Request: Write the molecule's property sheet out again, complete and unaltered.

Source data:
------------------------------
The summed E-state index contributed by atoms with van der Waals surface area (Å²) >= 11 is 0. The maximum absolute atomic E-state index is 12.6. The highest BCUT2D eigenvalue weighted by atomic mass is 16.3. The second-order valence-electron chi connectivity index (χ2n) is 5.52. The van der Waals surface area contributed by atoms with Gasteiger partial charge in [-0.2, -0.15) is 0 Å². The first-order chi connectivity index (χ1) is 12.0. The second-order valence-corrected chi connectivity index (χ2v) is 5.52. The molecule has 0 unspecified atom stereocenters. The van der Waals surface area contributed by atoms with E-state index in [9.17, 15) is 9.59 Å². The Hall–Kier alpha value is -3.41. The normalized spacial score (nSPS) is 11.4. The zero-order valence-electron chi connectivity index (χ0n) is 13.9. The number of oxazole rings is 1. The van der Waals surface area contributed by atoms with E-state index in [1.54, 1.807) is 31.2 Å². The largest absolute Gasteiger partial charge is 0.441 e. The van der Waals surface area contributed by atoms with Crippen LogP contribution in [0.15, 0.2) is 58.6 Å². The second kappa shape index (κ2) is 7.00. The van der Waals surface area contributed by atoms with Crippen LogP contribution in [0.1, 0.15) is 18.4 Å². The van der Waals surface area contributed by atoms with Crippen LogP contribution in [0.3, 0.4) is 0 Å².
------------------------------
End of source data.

The summed E-state index contributed by atoms with van der Waals surface area (Å²) >= 11 is 0. The maximum absolute atomic E-state index is 12.6. The highest BCUT2D eigenvalue weighted by atomic mass is 16.3. The second-order valence-electron chi connectivity index (χ2n) is 5.52. The van der Waals surface area contributed by atoms with Gasteiger partial charge in [-0.2, -0.15) is 0 Å². The first-order chi connectivity index (χ1) is 12.0. The second-order valence-corrected chi connectivity index (χ2v) is 5.52. The molecule has 0 unspecified atom stereocenters. The van der Waals surface area contributed by atoms with E-state index in [9.17, 15) is 9.59 Å². The Hall–Kier alpha value is -3.41. The normalized spacial score (nSPS) is 11.4. The zero-order valence-electron chi connectivity index (χ0n) is 13.9. The number of oxazole rings is 1. The van der Waals surface area contributed by atoms with E-state index in [1.54, 1.807) is 31.2 Å². The largest absolute Gasteiger partial charge is 0.441 e. The van der Waals surface area contributed by atoms with Crippen LogP contribution in [0.15, 0.2) is 58.6 Å². The second kappa shape index (κ2) is 7.00. The van der Waals surface area contributed by atoms with Crippen LogP contribution in [0.1, 0.15) is 18.4 Å². The van der Waals surface area contributed by atoms with Crippen LogP contribution in [0.3, 0.4) is 0 Å².